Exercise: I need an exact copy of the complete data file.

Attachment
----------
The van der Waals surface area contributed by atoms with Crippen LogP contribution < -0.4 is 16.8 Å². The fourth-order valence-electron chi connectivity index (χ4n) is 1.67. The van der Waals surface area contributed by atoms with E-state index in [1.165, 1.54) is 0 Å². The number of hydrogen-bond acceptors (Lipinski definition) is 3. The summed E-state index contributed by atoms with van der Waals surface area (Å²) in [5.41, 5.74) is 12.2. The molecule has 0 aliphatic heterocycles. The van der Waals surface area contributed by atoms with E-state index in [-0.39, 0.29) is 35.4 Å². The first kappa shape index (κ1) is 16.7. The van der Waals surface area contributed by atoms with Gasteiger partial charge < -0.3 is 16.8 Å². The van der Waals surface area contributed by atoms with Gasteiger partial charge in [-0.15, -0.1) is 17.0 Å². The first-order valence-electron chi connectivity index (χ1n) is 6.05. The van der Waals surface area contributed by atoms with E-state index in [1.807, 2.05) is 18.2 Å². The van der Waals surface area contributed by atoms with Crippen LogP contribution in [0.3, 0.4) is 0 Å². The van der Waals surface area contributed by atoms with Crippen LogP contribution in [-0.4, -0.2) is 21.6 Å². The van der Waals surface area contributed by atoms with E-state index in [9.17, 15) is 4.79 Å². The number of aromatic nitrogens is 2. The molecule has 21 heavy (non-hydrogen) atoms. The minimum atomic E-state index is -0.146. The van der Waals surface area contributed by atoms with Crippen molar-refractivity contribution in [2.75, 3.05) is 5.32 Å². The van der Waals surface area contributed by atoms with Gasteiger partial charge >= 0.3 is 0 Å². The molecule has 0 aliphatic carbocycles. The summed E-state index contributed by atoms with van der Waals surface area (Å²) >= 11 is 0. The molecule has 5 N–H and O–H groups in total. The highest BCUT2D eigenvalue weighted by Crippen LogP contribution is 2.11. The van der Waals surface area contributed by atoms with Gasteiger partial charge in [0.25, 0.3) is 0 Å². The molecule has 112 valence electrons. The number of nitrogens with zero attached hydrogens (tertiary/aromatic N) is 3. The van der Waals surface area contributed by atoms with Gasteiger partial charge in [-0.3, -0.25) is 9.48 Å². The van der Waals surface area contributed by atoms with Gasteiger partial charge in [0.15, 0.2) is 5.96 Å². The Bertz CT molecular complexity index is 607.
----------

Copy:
The van der Waals surface area contributed by atoms with Crippen LogP contribution < -0.4 is 16.8 Å². The fourth-order valence-electron chi connectivity index (χ4n) is 1.67. The van der Waals surface area contributed by atoms with E-state index in [1.165, 1.54) is 0 Å². The number of hydrogen-bond acceptors (Lipinski definition) is 3. The summed E-state index contributed by atoms with van der Waals surface area (Å²) in [5.41, 5.74) is 12.2. The molecule has 0 aliphatic heterocycles. The van der Waals surface area contributed by atoms with E-state index in [-0.39, 0.29) is 35.4 Å². The first kappa shape index (κ1) is 16.7. The van der Waals surface area contributed by atoms with Gasteiger partial charge < -0.3 is 16.8 Å². The van der Waals surface area contributed by atoms with Gasteiger partial charge in [-0.15, -0.1) is 17.0 Å². The first-order valence-electron chi connectivity index (χ1n) is 6.05. The van der Waals surface area contributed by atoms with E-state index in [1.807, 2.05) is 18.2 Å². The van der Waals surface area contributed by atoms with Crippen LogP contribution in [0.3, 0.4) is 0 Å². The van der Waals surface area contributed by atoms with Crippen LogP contribution in [-0.4, -0.2) is 21.6 Å². The van der Waals surface area contributed by atoms with E-state index in [9.17, 15) is 4.79 Å². The number of aromatic nitrogens is 2. The molecule has 21 heavy (non-hydrogen) atoms. The minimum atomic E-state index is -0.146. The van der Waals surface area contributed by atoms with Crippen molar-refractivity contribution in [2.75, 3.05) is 5.32 Å². The van der Waals surface area contributed by atoms with Gasteiger partial charge >= 0.3 is 0 Å². The molecule has 0 aliphatic carbocycles. The summed E-state index contributed by atoms with van der Waals surface area (Å²) >= 11 is 0. The molecule has 5 N–H and O–H groups in total. The highest BCUT2D eigenvalue weighted by Crippen LogP contribution is 2.11. The van der Waals surface area contributed by atoms with Gasteiger partial charge in [0.25, 0.3) is 0 Å². The molecule has 112 valence electrons. The number of nitrogens with zero attached hydrogens (tertiary/aromatic N) is 3. The van der Waals surface area contributed by atoms with Gasteiger partial charge in [-0.3, -0.25) is 9.48 Å². The van der Waals surface area contributed by atoms with Gasteiger partial charge in [0.15, 0.2) is 5.96 Å². The Bertz CT molecular complexity index is 607.